Livestock brand registration
Radio interview source: John Hall, Extension Beef Specialist, University of Idaho
Horse and cattle owners have branded their animals for thousands of years. Nothing can match a permanent brand as a definitive mark of ownership when properly registered. Unbranded animals that are lost or stolen are almost impossible to legally identify.
John Hall is an extension beef specialist with the University of Idaho. He says not all states require brand registration, but it has benefits for everyone.
"Of course it's safety in terms of livestock security, and keeping livestock from being stolen or rustled," says Hall. "The other thing that I think is a benefit is it creates recognition for your animals. Especially if you're a smaller purebred operator, and people start to associate that brand with the quality of animals that you're producing, then that can be a side benefit."
Branding rules and requirements vary from state-to-state. Brand inspection boards are usually under the Department of Agriculture in each state, and guide you through the process.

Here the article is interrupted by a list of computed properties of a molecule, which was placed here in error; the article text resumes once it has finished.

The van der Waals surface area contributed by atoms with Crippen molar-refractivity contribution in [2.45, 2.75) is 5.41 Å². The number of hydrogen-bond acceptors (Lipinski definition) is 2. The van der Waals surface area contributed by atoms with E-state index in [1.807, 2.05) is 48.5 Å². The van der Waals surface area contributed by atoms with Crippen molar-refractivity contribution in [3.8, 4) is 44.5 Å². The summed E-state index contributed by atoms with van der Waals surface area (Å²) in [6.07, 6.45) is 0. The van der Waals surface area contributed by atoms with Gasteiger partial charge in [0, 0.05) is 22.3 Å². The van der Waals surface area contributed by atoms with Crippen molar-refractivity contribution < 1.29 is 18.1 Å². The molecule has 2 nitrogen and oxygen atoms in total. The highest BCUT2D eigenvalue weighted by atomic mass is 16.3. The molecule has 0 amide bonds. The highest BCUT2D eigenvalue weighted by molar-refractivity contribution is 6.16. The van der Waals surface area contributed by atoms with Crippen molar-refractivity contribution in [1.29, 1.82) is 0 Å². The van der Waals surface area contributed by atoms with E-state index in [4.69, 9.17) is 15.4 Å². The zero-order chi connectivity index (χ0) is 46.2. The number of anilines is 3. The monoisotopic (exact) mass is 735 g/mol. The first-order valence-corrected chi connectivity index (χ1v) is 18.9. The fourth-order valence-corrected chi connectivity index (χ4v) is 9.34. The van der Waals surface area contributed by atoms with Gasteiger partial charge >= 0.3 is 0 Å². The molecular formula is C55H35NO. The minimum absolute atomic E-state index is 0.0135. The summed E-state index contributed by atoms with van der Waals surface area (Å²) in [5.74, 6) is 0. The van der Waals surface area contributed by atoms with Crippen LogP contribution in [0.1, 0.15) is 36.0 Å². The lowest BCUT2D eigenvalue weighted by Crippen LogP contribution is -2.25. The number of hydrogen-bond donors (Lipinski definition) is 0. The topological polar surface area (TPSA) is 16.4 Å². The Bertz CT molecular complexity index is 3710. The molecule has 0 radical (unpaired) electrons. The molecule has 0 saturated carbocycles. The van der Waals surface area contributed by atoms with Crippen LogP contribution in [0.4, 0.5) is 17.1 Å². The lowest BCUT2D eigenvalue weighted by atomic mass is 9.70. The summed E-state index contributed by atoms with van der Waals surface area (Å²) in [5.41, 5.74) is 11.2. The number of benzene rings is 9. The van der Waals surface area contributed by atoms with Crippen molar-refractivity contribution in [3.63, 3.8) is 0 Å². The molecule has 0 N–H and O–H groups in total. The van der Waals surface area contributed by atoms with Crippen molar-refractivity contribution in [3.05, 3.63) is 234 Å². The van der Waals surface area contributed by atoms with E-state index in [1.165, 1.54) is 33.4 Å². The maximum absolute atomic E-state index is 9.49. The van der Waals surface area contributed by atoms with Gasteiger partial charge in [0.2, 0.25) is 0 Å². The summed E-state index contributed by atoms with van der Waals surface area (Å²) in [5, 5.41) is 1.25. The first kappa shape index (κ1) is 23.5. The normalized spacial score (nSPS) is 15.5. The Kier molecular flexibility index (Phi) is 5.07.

"Usually you might pick a brand, but quite often what they'll have you do is give them several different options of brands that would be acceptable to you for your operation," says Hall. "They will then compare those to the brands that exist in the state brand book, and make sure there are no duplicate brands."
Hall says each state keeps track of its own brands. However, he notes a rancher in Montana could use the exact same brand as a cattle producer in Texas, because brands are only registered in one state.
Brand owners have to go through a renewal process every three-to-five-years. This allows the brand boards to recognize which brands are still current, and the people who are actively using them.
Find how to apply for a brand in your state
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